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EasyJet and Ryanair Diverge on European Summer Travel Outlook

Edward Russell
March 25th, 2021 at 3:10 PM EDT

The leaders of Europe’s largest budget carriers, EasyJet and Ryanair, have distinctly different takes on the outlook for the coming summer travel season.

Both EasyJet CEO Johan Lundgren and Ryanair Group CEO Michael O’Leary are hopeful for an uptick in flyers come June as vaccination rates rise and travel restrictions ease across the continent. But that is where the similarities end, with Lundgren vaguely and cautiously optimistic for the period when asked during an Aviation Week webinar on Thursday. Conversely on Wednesday, O’Leary touted a recent “surge” in bookings and significant pent up demand for Ryanair’s plans to fly up to 80 percent of its 2019 capacity this summer.

“We’ve been locked up for essentially the last 12 months, people have been home schooling [and] they’re desperate to go back to the beaches of Europe — they’re desperate to begin enjoying family life again as normal on the back of a successful Covid vaccine program,” said O’Leary. Ryanair anticipates travel within Europe will resume safely and with few — if any — restrictions by June.

Keeping with his summer optimism, Ryanair unveiled 26 new routes primarily between the UK and southern Europe. They include a return to Belfast City airport with eight routes, as well as new service between London Stansted and Preveza, Santorini and Zakynthos in Greece, and Rodez in France. Ryanair previously served Belfast City from 2007 to 2010, Cirium schedules show.

Lundgren was a distinct contrast to O’Leary. After declining to provide any guidance for the summer, he did say that 85 percent of EasyJet’s 342-aircraft strong Airbus A320-family fleet were in “fight-ready conditions” for the travel recovery. In addition, staff have been kept certified to be ready to go when needed.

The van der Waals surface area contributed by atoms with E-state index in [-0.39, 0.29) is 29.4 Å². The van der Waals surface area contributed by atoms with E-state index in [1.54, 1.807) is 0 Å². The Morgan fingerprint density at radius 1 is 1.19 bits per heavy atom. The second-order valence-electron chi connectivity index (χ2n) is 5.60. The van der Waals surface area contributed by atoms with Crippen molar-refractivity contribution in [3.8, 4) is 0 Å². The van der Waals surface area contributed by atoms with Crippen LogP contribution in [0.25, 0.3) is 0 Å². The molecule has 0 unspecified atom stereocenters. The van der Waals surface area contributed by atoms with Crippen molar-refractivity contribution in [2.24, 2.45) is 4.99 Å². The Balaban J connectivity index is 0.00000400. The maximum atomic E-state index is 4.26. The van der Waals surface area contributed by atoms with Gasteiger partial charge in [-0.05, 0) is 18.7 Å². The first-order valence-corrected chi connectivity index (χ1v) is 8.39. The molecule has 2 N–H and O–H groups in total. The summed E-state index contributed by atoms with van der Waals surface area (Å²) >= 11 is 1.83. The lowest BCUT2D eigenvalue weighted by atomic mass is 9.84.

“The travel sentiment and the bookings are so reactive of the daily news flow,” said Lundgren. “People are really, really waiting to see what the roadmap is going to be, and what’s going to happen in terms of restrictions.”

What happens with travel restrictions within Europe could go any way. Governments in at least Germany, Greece, Spain, Italy and the UK have begun or talked about beginning reopening measures aimed at restarting their economies. However, a recent increase in Covid-19 infections — even as vaccination programs shift into high gear — in parts of Europe has some worried of a third wave on the continent.

O’Leary brushed aside concerns over another wave of infections and Covid variants, emphasizing his bullishness on vaccines. He touted the UK’s target of vaccinating 80 percent of adults, and the EU’s aim for 70 percent of adults by the end of June for his optimism.

According to the latest data from the UK, 55 percent of adults had received at least one dose of a Covid-19 vaccine as of March 24. However, only 5.3 percent had received two doses.

O’Leary is not alone in his optimism. On Monday, Eurowings CEO Jens Bischof said he expects a “very, very steep” rebound in leisure travel this summer. The Lufthansa Group-owned budget carrier plans to expand its presence outside of its core German market, including new nonstops between Mallorca and the UK.

Lundgren’s caution may be well placed. If the pandemic has taught the industry anything, it is that Covid-19 is a wily adversary. A spike in travel last summer was followed by a second wave of infections that fall and winter, and a second cull in flights. For the first quarter, European airline capacity will be down 74 percent compared to 2019, according to Cirium. EasyJet, Eurowings and Ryanair have all similarly slashed schedules by between 88 and 90 percent.

But from the bottom of a crisis many say the only way one can go is up. Budget carriers are widely expected to do just that when the recovery arrives.

“The key changes to the market — more short-haul, more leisure, more expensive competitors — all point towards a growing opportunity set for airlines who focus on leisure short-haul traffic,” wrote Bernstein Research analyst Daniel Roeska in a report Monday.

Edward Russell
March 25th, 2021 at 3:10 PM EDT

Tags: easyJet Ryanair

Photo credit: EasyJet and Ryanair are bullish on growing out of the crisis. Wikimedia / Dylan Agbagni

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